Stocked Trout Survival and Camera-based Angler Survey at Selected ACA Stocked Ponds
Kevin Fitzsimmons and Britt Keeling
The Enhanced Fish Stocking (EFS) project creates recreational fisheries in areas of the province where such opportunities do not otherwise exist. Through EFS, we stock approximately 120,000 catchable-sized (i.e., 20 cm) trout into 60 ponds each year, creating “put-and-take fisheries” that allow anglers to harvest up to five fish per day. Most EFS ponds are situated close to urban centres, making them popular family destinations. However, recent evidence suggests some of these ponds may not be capable of supporting trout survival beyond mid-summer. Our data suggest that poor water quality, particularly high temperature and low dissolved oxygen (DO), and avian predation may be key contributing factors. During the summer of 2014, we assessed 12 representative EFS ponds to estimate survival of stocked trout and determine which water quality variables drive fish survival. As well, we conducted camera-based angler surveys to estimate fishing effort and harvest at these ponds. In the summer of 2015, we examined the extent of avian predation at four ponds (Bashaw, Vegreville and Windsor ponds, and Mirror Reservoir) and assessed the effectiveness of various avian deterrents at Mirror Reservoir.
We obtained adequate angler survey data to estimate parameters at four ponds during the summer of 2014. The total number of estimated trips made by anglers to these ponds ranged from 537 at Westlock to 3,212 at Cipperley’s. Angler effort ranged from 7 h/ha (95% CI = 3 – 13) at Mirror to 5,268 h/ha (95% CI = 4,727 – 5,804) at Cipperley’s, and harvest of stocked trout ranged from 3.3% (95% CI = 3.0 – 3.7) at Mound Red to 72.7% (95% CI = 65.5 – 80.5) at Cipperley’s.
Mid-column water temperatures exceeded stress thresholds (19°C) for rainbow trout throughout the summer in most (7 of 12) ponds. Similarly, DO concentrations fell below the 5.0 mg/L limit at 7 of 12 ponds throughout the summer, but there was no clear association between high temperature and low DO. Chlorophyll-a concentrations varied across ponds (1.45 to 110 μg/L), and NH3 concentrations ranged from 0.05 to 0.69 mg/L, well above the Canadian Council of Ministers of the Environment limit (0.019 mg/L) for the protection of aquatic life, as well as above levels (0.04 mg/L) known to have negative impacts on rainbow trout health.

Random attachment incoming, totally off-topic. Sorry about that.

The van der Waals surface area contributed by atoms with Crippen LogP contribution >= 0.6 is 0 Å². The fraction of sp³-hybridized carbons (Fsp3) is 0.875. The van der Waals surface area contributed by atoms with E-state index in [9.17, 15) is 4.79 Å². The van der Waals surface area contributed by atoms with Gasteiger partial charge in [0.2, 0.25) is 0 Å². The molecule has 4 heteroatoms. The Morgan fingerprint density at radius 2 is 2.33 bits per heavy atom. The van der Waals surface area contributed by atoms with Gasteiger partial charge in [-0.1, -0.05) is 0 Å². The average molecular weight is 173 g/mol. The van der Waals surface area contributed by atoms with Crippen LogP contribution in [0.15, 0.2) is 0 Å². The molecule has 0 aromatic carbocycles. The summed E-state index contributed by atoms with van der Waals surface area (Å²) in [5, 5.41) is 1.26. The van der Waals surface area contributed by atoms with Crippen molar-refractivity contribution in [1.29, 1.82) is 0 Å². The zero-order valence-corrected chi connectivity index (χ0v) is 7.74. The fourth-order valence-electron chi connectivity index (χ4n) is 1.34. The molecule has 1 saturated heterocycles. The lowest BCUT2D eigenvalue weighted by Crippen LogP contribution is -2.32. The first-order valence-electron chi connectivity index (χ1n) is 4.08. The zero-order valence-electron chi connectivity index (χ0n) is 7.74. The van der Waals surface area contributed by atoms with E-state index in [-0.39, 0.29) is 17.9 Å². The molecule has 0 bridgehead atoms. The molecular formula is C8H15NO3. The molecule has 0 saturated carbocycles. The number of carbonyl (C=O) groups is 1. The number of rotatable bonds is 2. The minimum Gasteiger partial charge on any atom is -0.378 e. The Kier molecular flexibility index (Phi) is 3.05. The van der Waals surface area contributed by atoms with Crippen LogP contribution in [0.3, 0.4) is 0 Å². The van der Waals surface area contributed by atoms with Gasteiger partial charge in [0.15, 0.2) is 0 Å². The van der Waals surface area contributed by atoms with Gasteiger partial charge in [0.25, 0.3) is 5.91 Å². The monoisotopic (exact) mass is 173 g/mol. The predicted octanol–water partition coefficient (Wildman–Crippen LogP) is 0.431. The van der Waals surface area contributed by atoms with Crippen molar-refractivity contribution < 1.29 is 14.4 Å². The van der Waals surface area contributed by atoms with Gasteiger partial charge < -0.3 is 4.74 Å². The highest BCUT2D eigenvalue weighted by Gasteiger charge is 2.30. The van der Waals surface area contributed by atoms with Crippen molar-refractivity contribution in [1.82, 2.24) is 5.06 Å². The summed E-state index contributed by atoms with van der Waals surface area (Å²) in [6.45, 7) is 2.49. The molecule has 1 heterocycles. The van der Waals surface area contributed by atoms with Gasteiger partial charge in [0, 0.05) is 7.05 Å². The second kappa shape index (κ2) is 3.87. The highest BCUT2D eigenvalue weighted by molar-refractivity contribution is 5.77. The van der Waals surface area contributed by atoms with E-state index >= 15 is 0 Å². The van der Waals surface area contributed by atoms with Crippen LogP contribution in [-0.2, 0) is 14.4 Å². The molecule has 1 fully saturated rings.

Fish survival varied considerably across the 12 ponds, ranging from 7.5% at Beaumont to 99.7% at Nuggent. At some ponds, low survival could be attributed to high angler harvest (e.g., Cipperley’s 72.7%), indicating a direct benefit to anglers. Conversely, at other ponds, low survival rates more likely resulted from natural mortality, leading to large portions of unaccounted stocked fish (37.4% at Westlock to 79.1% at Mound Red). Trout survival also varied as a function of water quality. Maximum water temperature, minimum DO, NH3 and chlorophyll-a concentrations were key water quality variables that influenced rainbow trout survival.
Avian predation also may have contributed to the high unexplained mortality of stocked fish in some ponds. In particular, we recorded large increases in cormorant presence following trout stocking at Mirror, where cormorant activity increased 14.9 to 39.7 times after stocking than before stocking. Cormorant abundance at Windsor and Bashaw were low compared with Mirror; however, their presence may indicate potential fish predation at these sites as well. No cormorants were documented at Vegreville. Avian deterrents installed at Mirror were not effective in reducing cormorant abundance at the pond.